Query and processing speeds alone are not the only reasons to purchase SAP HANA. There is more to SAP HANA than just speed. Speed allows an organization to achieve technical wonders but behind the speed is a process. There must be a process for obtaining data that is consistent, repeatable and reliable. For years we have known this as the Enterprise Information Management (EIM) process. Using processes and tools, organizations can obtain data, model it into usable structures and then load it into a database for querying.  The process also helps other initiatives such as data governance, data quality and a “single version of the truth”.

The down side to the processes is that obtaining new data is often seen as slow and cumbersome by the data consumers. They often have to wait weeks or months before data is available to them. This happens for a variety of reasons. IT resources often have to first find the data, develop a processes to capture it on a recurring basis and then deal with any gaps or inconsistencies. That is not necessarily a problem that can be overcome with any level of speed or technology. The hope is that these complexities subside after a strong data governance program is instituted. One where the organization begins to manage data as an asset as opposed to a byproduct. In short, only processes and management can fix part of the EIM problem.

However, there is another side to EIM that has evolved around the needs of the data consumer. There is more to data than just storing it in a Kimball / Inman star schema of tables. Users have to be able to construct or access queries that can answer relevant business questions. If we solve these problem with the EIM process alone, we often end up with extra aggregate tables, custom fact tables or a variety of different tables formulated to help query processing. Unfortunately, these extra tables add more and more time to the recurring data update process. As the processing time and complexity of managing these processes increases, the data consumer becomes more and more impatient. With the traditional RDBMS, these extra tables are also sometimes required because of the inefficiencies of the row store and spinning disk. With SAP HANA, we can begin rethinking this strategy on all fronts. SAP HANA’s speed helps us reshape this strategy but there is more to this story than speed.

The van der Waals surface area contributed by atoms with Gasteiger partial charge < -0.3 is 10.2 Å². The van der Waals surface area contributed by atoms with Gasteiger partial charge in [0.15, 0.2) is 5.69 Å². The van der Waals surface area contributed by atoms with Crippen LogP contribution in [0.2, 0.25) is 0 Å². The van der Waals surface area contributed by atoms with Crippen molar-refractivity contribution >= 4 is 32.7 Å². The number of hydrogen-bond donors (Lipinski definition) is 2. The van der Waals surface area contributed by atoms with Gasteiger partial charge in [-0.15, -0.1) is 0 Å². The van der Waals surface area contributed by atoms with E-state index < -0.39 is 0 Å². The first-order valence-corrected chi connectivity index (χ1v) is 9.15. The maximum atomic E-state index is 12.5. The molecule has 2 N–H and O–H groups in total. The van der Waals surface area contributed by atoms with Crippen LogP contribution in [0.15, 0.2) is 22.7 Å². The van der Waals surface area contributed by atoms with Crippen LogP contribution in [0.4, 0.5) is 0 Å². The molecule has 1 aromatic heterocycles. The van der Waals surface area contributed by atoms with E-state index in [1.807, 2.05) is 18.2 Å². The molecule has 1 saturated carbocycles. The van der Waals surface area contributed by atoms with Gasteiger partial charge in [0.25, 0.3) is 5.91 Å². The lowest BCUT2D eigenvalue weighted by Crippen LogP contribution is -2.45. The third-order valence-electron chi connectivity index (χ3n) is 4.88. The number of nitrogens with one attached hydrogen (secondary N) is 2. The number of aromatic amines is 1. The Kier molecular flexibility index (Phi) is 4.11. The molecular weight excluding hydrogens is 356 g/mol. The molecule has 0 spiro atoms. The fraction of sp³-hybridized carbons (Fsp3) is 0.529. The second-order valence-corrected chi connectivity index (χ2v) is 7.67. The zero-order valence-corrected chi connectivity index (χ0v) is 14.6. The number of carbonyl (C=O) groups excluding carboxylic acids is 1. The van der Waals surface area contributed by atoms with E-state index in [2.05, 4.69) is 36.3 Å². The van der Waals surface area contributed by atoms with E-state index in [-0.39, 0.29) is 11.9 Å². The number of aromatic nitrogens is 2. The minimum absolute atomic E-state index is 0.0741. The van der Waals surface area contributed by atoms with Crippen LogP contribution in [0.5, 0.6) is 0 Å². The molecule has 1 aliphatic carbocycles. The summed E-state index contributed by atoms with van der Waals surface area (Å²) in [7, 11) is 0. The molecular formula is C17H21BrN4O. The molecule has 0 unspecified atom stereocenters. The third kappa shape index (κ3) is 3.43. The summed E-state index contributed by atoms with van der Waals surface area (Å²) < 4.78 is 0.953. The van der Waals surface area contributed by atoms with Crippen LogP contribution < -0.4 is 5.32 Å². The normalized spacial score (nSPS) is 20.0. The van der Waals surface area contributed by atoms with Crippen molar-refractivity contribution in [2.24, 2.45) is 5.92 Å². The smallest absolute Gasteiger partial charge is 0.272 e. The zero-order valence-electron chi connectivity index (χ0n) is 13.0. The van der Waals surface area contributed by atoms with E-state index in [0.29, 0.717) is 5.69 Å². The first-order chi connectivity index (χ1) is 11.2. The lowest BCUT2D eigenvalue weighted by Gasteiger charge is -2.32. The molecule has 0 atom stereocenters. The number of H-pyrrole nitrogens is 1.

Let’s not forget the SAP HANA also has something special built-in to its data platform. SAP HANA has multidimensional models built directly into the database. By name they are called attribute views, analytic views and calculation views. In a generic since, they act as a semantic layer. They are often called information views or information models. They act as a layer that exists between the database tables and the data consumers. They provide easy, consistent and controlled access to the data.

In a traditional BI landscape, this semantic layer is typically separated from the RDBMS. However, with SAP HANA it is directly integrated. In some BI products, this layer acts as a separate data store. Take for example the traditional OLAP cube. OLAP cubes, using MOLAP storage, not only store the metadata but they also store the actual data. They act like a supercharged BI database but they require extra time to load. Then there are technologies such as the SAP BusinessObjects universe. It takes a ROLAP approach where data is kept in the database and only metadata is stored in the semantic layer.  This cuts down on the data load times but the semantic layer interface is typically proprietary. This means its not universally possible for most BI tools to access the semantic layer. In most cases the same is true of the OLAP cube because not every BI tool has an interface to its data. The MOLAP and ROLAP methodologies both have multiple benefits which are beyond the scope of this posting. However, one thing is clear with the legacy semantic layer. It has traditionally been separated from the RDBMS and it often only works with a limited set of BI tools.

SAP HANA is different, though. To understand how it is different lets answer a few questions. One, how does SAP HANA help the overall EIM process? Two, how do we leverage the SAP HANA multidimensional information models to aid consumers?